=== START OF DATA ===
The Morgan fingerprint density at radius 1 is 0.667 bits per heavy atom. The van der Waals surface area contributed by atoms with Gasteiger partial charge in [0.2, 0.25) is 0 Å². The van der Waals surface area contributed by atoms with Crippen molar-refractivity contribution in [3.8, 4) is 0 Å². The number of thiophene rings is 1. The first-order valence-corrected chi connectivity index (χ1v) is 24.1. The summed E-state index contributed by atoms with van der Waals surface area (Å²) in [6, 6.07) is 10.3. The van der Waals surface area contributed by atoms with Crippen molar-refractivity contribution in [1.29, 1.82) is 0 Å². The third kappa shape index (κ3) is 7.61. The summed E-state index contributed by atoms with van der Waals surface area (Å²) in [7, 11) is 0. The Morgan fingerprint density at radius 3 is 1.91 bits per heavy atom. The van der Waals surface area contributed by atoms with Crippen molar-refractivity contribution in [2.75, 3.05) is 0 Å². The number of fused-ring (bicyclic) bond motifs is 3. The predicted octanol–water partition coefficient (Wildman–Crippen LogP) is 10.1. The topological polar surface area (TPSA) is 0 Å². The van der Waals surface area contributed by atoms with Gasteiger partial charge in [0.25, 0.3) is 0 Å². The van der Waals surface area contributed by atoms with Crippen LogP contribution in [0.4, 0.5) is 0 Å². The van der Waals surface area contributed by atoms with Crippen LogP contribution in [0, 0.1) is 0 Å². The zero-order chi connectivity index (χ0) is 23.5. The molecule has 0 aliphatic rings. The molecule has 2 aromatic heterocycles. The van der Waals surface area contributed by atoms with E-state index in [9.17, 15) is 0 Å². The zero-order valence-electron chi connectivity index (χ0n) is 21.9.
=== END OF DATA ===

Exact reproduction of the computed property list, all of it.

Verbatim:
The Morgan fingerprint density at radius 1 is 0.667 bits per heavy atom. The van der Waals surface area contributed by atoms with Gasteiger partial charge in [0.2, 0.25) is 0 Å². The van der Waals surface area contributed by atoms with Crippen molar-refractivity contribution in [3.8, 4) is 0 Å². The number of thiophene rings is 1. The first-order valence-corrected chi connectivity index (χ1v) is 24.1. The summed E-state index contributed by atoms with van der Waals surface area (Å²) in [6, 6.07) is 10.3. The van der Waals surface area contributed by atoms with Crippen molar-refractivity contribution in [1.29, 1.82) is 0 Å². The third kappa shape index (κ3) is 7.61. The summed E-state index contributed by atoms with van der Waals surface area (Å²) in [7, 11) is 0. The Morgan fingerprint density at radius 3 is 1.91 bits per heavy atom. The van der Waals surface area contributed by atoms with Crippen molar-refractivity contribution in [2.75, 3.05) is 0 Å². The number of fused-ring (bicyclic) bond motifs is 3. The predicted octanol–water partition coefficient (Wildman–Crippen LogP) is 10.1. The topological polar surface area (TPSA) is 0 Å². The van der Waals surface area contributed by atoms with Gasteiger partial charge in [0.25, 0.3) is 0 Å². The van der Waals surface area contributed by atoms with Crippen LogP contribution in [0.4, 0.5) is 0 Å². The van der Waals surface area contributed by atoms with Crippen LogP contribution in [0, 0.1) is 0 Å². The zero-order chi connectivity index (χ0) is 23.5. The molecule has 0 aliphatic rings. The molecule has 2 aromatic heterocycles. The van der Waals surface area contributed by atoms with E-state index in [9.17, 15) is 0 Å². The zero-order valence-electron chi connectivity index (χ0n) is 21.9.